LH: You experienced a scary robbery encounter a few months ago at your home.
Please tell us as much as you can about the incident and how you and your family are recovering.

TJ: Everyone is fine and I wouldn’t be out playing poker again if we weren’t all fine.

LH: What sort of lessons do you take away from such a scary situation? Do you think other poker players should take note, and perhaps take the necessary precautions to ensure they don’t have to endure a similar experience? Please explain.

TJ: I think a lot of poker players got a decent wake-up call from this incident. Hopefully it serves as a warning to others, and they take the necessary steps to prevent this from happening to them.

LH: Can you talk about your boxing match with Gus Hansen? What was getting prepared for that like? Do you generally try to stay active and physically fit? Does staying physically healthy help your poker game?

TJ: Three-quarters of my motivation for taking the bet was the training that would lead up to the fight. I knew boxing was great training and had gotten tired of being out of shape. The preparation was harder than expected, but only because I was stupid enough to think it wasn’t going to be that bad. There were days where I was so sore I would make up excuses in the car on the way into training, because I couldn’t see myself getting through the two hours. None of my excuses worked. In the end it was all worth it, even though I lost. The feeling you have in the shower after being completely run down by an old boxing trainer/sadist is pretty good.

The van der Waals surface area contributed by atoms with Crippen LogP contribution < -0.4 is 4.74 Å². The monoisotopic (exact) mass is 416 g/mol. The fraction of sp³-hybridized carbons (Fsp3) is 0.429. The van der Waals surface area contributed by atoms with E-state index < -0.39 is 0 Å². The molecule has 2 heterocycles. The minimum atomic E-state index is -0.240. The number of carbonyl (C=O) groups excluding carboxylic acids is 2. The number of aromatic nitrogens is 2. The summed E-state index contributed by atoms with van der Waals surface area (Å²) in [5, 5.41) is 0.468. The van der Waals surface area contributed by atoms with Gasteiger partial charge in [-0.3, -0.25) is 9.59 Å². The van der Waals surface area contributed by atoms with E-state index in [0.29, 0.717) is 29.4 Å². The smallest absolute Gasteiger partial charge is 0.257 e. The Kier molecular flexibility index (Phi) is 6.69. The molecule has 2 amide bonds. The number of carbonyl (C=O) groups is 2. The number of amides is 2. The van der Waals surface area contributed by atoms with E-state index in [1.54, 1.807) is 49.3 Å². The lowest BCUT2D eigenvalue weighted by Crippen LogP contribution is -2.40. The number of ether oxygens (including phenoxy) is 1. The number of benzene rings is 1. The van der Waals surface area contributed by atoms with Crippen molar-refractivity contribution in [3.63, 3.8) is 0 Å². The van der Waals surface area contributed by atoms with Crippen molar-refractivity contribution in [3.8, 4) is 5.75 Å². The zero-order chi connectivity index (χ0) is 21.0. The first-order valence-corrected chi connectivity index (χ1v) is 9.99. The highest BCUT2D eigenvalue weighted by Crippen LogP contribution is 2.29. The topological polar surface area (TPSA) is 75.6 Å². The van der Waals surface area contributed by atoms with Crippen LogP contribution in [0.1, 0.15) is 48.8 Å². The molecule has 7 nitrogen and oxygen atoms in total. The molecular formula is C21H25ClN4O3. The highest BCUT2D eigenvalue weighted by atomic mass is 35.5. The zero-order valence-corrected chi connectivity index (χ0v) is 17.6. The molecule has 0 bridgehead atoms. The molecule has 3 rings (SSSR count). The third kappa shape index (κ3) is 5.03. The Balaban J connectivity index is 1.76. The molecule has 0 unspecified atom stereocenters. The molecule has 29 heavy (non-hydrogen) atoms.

I am very aware of the fact that staying physically fit helps my game. Especially on the long days, so sports and training is vital to me. So, yes, it does help my game. I can’t recall the last time I’ve been so out of shape as now, because of the robbery. I can’t recall the last time I’ve made so many vital mistakes as I did in London, especially on later days in the tournament. I don’t think that’s a coincidence.

LH: Talk a little about your goal-setting in poker. Is your goal to simply play your “A game” all the time, or do you set tangible goals for tournaments or dollar amounts?

TJ: Dollar amounts and goals for tournaments just seem stupid to me. You can be playing your best game ever for a year, and not cash a single time, and vice versa. I just want to play the next tournament flawless, which didn’t work out for me in London, recently.

LH: Tell us about yourself, away from the poker table. What sorts of other activities are you involved in? Anything that might take time away from poker, in the future?

TJ: I have two children, four and seven years old, and I love taking time away from poker to be with my family. I still love poker and all the complicated setups you have to solve — sometimes better than other times. But one thing is for sure. You could always have done better. So, since I still love the game, it is very difficult for me to imagine myself not playing at all, at some point in the future. I do not know if I will play poker for a living for the rest of my life, or do something else, but right now I would bet on poker!